What do they know that we dont know...because there are success stories?

Fast Fourier Transforms (FFT) are used to filter noise from signals using spectral and other frequency analysis techniques. (I used this in my earlier career) Now if the above anomalies in the stock market persist then we should be able to use similar techniques.

What I have read so far, it sounds like a complex combination between spectral (frequency) analysis and using leading indicators. But what? I also noted that Amibroker do have the FFT or DFT functions build in.

So perhaps there is someone who knows someone that have done work around this or investigated successful services that use similar propriety techniques.

Would love to hear from you!

5. ## Re: Using Fourier analysis to determine market cycles

Originally Posted by Faramir
FFT did the rounds in equities and strategy in the late 1990s. I have, in the past, hired a bunch of ultra-smart electronic engineers and aerospace engineers too, all at PhD and post-doc levels. If there is a signal, they can process it. They all know it, have used it in their prior worlds, and don't even talk about it at lunch or bring it up in a financial markets context.

It is a data-mining method that will find stuff as there are always patterns, even in noise. This stuff fits nicely with ex-post narrative fallacies. That's why it caught on for a bit from the sell-side. It's just not very useful for prediction in this context. Our markets are not the kind of engineering problem that suits this type of analysis. I'm sure it is the ant's pants in other electronic or fields involving vibration and the like. This is the first time I have seen the concept mentioned in a financial markets context for over 10 years. The last was in a lift with some guy talking about it with wonder (he was clearly not a practitioner who used it)...I didn't know him. Prior to that, it was in a sell-side piece of analysis fitting wave forms to market aggregates. I repeated the analysis and realised that whilst it looked interesting, it was not useful for money making.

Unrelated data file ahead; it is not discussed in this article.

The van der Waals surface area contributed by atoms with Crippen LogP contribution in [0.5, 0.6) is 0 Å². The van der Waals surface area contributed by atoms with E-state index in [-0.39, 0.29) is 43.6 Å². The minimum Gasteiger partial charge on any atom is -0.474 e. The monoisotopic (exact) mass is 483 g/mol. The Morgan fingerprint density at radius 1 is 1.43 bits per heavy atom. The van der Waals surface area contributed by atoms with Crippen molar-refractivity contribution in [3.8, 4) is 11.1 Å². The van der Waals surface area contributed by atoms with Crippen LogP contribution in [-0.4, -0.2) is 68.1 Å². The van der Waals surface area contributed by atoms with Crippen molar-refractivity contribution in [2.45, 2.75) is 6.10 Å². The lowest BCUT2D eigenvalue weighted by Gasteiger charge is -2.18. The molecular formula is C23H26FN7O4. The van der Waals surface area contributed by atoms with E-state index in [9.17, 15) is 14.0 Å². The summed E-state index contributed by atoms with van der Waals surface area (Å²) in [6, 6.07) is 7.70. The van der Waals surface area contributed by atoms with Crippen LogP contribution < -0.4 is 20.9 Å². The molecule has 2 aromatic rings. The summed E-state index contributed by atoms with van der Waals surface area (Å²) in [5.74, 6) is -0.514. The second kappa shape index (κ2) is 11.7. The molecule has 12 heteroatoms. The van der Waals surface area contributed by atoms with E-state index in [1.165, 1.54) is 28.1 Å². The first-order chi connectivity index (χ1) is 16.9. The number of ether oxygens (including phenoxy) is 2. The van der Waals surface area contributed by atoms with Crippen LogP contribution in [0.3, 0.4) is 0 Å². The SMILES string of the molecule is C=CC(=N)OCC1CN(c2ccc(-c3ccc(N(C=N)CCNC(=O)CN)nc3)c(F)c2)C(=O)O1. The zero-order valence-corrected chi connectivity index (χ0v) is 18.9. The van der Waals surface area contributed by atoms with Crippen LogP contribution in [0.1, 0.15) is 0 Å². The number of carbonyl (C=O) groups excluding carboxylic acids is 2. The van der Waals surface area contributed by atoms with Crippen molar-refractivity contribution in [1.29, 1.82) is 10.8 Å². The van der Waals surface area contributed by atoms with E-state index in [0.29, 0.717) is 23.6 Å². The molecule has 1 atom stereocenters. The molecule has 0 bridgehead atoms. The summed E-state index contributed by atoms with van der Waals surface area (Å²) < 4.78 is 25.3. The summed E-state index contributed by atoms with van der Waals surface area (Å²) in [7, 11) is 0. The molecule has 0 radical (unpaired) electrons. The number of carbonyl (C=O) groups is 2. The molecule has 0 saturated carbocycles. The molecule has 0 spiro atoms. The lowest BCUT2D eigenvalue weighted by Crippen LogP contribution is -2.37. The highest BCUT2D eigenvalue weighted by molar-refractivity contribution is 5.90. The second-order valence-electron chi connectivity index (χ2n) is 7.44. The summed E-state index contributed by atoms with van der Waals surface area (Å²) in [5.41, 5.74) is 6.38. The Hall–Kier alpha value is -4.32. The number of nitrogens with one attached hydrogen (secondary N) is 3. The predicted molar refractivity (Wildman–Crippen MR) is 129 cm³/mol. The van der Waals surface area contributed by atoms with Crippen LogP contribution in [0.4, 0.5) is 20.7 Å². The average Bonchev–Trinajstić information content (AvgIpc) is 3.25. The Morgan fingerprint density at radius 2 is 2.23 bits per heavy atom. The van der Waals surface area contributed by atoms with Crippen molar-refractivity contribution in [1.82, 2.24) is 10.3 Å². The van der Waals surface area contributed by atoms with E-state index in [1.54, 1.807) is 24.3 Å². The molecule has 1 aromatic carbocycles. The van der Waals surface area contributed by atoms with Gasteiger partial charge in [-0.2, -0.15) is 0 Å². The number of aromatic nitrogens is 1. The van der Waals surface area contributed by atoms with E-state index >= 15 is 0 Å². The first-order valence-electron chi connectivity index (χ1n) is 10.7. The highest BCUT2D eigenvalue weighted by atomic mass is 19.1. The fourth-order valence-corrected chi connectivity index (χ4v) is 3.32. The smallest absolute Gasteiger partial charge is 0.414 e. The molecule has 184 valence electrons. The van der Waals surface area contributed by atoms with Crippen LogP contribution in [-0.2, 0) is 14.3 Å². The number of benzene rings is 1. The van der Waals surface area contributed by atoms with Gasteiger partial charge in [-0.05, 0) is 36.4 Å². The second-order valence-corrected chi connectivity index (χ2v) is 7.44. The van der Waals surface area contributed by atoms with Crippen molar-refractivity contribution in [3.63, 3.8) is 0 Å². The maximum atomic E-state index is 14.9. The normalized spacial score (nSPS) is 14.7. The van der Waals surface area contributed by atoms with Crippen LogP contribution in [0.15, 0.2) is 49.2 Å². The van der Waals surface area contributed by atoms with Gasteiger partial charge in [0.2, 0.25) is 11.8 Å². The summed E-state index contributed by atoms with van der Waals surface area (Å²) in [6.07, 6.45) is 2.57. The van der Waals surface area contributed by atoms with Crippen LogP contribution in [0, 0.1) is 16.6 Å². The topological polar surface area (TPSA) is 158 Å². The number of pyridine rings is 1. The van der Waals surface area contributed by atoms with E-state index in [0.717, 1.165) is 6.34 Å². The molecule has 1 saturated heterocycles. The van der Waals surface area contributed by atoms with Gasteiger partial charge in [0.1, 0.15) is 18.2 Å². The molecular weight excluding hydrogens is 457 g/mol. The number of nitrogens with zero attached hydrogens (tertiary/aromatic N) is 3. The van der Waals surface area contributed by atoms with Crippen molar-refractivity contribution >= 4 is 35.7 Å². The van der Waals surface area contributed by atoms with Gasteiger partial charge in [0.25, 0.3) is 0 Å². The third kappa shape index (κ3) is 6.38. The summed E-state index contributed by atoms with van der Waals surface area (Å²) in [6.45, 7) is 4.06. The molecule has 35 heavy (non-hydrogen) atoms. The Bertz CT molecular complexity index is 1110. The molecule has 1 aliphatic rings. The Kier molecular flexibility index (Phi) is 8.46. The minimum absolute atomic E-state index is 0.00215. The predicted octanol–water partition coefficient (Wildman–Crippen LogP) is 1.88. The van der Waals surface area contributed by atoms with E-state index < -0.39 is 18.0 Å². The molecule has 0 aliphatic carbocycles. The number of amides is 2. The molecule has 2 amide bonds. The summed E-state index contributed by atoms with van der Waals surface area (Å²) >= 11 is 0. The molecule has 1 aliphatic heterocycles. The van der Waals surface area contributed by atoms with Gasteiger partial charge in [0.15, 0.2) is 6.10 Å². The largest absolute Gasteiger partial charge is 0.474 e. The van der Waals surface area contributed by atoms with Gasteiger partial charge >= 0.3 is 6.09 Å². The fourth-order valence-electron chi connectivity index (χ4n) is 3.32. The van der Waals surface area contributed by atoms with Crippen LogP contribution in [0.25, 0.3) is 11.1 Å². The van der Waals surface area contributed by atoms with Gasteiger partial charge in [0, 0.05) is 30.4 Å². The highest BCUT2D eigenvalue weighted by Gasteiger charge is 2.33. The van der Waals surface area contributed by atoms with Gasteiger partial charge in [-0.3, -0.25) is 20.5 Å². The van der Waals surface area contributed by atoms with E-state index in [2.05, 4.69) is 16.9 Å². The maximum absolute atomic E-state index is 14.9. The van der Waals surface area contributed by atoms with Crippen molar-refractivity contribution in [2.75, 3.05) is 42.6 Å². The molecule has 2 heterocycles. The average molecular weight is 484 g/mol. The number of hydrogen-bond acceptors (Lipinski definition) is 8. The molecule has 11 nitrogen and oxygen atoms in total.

Maybe you'll find a way to profit from it in a way we never thought of. As a direct use, it didn't work and doesn't have the kind of economic rationale to make it interesting enough to pour effort into it. It actually has the kind of economic rationale that, if a statistically significant outcome were observed, would still lead it to be discarded.

6. ## Re: Using Fourier analysis to determine market cycles

Thank you for your reply DeepState. I must agree that an earlier Google search brought me to similar conclusions that you have mentioned. One thing is fore shore that if it can make money then many big guns will research FFTs.

But then I read about the new momentum FFT approach used in this thesis here: http://repository.up.ac.za/handle/2263/39956

"A momentum-Fourier transform investment style is identified that outperforms most if not all documented univariate ranked investment styles on the JSE for the analysed timeframe. Returns of 27.6% per annum are achieved"